3 Ways to Model Customer Service to Your Employees

Todd Hall
September 23, 2015

A few years back I was on vacation on a train heading from Germany to Poland with my wife, two sons and mother-in-law. My oldest son, who was about 5 at the time, was being difficult. I tried everything I could (or so I thought) to get him to calm down. He continued his rambunctious behavior, and finally I lost it and I yelled at him. A little while later, my mother-in-law, who witnessed the whole thing, calmly told me that I needed to model for my son how I wanted him to behave. In the moment, I felt like reminding her that I'm a psychologist. "Of, course I know that!” I wanted to say. Thankfully, I refrained. But she was right, and it's easier said than done. Training your people to take care of customers is like parenting. The most important thing you can do is treat your employees with the care and respect you want them to have for your customers. This comes down to genuine respect, care, and love. You do need to make the standards explicit and train people in any technical knowledge necessary. But more important than that is to train your people in emotional and relational competence, or the ability to manage emotions and relationships like a rock star. And the starting point for that is leaders who live it out. The quality and health of relationships are passed down from parents to children, largely through emotional communication. Likewise, the quality and health of relationships are passed down from leaders to employees and from employees to customers. This is what sets the relational culture of an organization. Here's 3 tips to help you develop a culture of connection and model care for your employees.

1. Look at contact as an opportunity to express care. Contact with customers is an opportunity to show love and care, even if in the smallest way. This is a mindset shift. And it starts with the leaders. Contact with your co-workers and employees is an opportunity to express love and care. Simon Sinek captures this beautifully in his recent book, Leaders Eat Last. He quotes CEO Bob Chapman in recalling his experience taking over a manufacturing company: “Every single employee is someone’s son or someone’s daughter. Like a parent, a leader of a company is responsible for their precious lives” (p. 16). Sinek goes on to say, “ We need more organizations that prioritize the care of human beings.” This is intrinsically important, and it’s how you create a culture of connection and care in which employees feel valued and pass down this care to customers.

2. Go above and beyond in the little ways. Big things are sometimes expected. Little things, in contrast, are sometimes what reveal character and care the most. Find ways to encourage your people in their work and on a personal level. Check in with someone who’s been struggling. Write a hand written note expressing what you appreciate about someone and what they bring to the team. This will trickle down to customers in some way. I read recently about a pilot who would handwrite personal greetings to many passengers on his flights. Obviously, this pilot doesn’t have to do this. His airline doesn’t require it. It’s a little thing in a way, but it speaks volumes about genuine care for his customers.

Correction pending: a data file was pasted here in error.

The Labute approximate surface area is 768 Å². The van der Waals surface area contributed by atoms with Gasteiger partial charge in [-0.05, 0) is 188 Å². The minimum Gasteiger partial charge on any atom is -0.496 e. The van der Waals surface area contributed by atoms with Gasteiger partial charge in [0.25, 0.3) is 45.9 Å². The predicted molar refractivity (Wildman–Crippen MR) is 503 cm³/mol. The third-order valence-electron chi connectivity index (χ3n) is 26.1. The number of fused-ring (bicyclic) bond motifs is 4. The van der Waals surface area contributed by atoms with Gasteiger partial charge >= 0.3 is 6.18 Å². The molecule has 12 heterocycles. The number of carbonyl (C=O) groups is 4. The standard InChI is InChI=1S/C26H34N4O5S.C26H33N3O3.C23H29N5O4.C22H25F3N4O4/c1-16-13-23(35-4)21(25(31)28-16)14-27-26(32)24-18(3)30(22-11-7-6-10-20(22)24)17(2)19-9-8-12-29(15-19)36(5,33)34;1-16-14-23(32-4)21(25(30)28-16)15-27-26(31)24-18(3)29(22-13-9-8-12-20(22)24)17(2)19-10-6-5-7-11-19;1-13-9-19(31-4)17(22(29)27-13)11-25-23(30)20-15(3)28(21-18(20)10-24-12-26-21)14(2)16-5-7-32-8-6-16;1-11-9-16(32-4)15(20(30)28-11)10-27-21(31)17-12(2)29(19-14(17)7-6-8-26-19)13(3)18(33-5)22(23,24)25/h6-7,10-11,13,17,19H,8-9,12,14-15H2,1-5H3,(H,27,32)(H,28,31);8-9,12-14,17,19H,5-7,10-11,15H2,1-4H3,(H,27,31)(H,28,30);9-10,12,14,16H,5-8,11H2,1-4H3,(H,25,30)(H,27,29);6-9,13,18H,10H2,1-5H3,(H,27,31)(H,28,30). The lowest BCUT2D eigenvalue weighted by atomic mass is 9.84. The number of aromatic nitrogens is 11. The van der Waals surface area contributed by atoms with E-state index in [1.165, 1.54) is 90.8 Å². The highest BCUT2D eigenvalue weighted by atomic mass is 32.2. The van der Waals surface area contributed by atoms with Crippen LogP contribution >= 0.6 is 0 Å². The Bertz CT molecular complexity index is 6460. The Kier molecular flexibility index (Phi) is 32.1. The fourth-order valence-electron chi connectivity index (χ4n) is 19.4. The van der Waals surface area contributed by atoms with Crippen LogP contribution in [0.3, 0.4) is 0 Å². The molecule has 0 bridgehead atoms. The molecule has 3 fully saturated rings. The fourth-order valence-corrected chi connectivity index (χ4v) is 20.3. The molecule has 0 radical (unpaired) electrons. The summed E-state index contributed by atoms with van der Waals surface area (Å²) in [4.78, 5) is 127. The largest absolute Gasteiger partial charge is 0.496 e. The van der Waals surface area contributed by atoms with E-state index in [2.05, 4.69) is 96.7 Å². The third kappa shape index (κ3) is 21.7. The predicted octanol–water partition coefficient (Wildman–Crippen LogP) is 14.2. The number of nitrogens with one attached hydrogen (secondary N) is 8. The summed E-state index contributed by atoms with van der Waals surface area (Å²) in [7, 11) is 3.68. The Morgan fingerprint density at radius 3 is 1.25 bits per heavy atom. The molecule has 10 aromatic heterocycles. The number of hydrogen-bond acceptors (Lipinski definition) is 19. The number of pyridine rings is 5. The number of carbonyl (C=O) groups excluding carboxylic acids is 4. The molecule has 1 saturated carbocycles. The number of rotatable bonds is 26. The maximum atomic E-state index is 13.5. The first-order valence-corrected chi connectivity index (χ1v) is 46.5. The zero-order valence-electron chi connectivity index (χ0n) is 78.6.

3. Develop implementation intentions. These are if-then statements in which you pre-decide that if X happens, you will do Y. These implementation intentions are typically aimed at stressful situations and the key is to decide ahead of time, when you have more emotional capacity, how you will respond. However, you can certainly develop implementation intentions aimed at positive situations (e.g., IF I notice an employee going above and beyond, THEN I will write a personal note expressing my gratitude). First, you need to do this yourself and model this, and then train your employees to do this. Starbucks uses this idea extensively in training their barista’s to handle difficult customer situations. As an example, here’s one implementation intention I’ve put in place in my own life: IF I feel angry in response to an email, THEN I will not respond the same day. I will give myself at least one day, sometimes more to cool off and gain perspective before I respond. Develop a set of implementation intentions that will help you regulate your emotions in difficult situations. Your co-workers may not know the specific implementation intention but they’ll see the result. Then you train your employees to do the same. The motivation here is key. You’re not doing this just to be efficient. You’re doing this because it helps you express care for your employees, and they’re doing it because it helps them express care for your customers. I hope these reflections help you create healthy, connected relationships that are passed down from leaders to employees to customers.  

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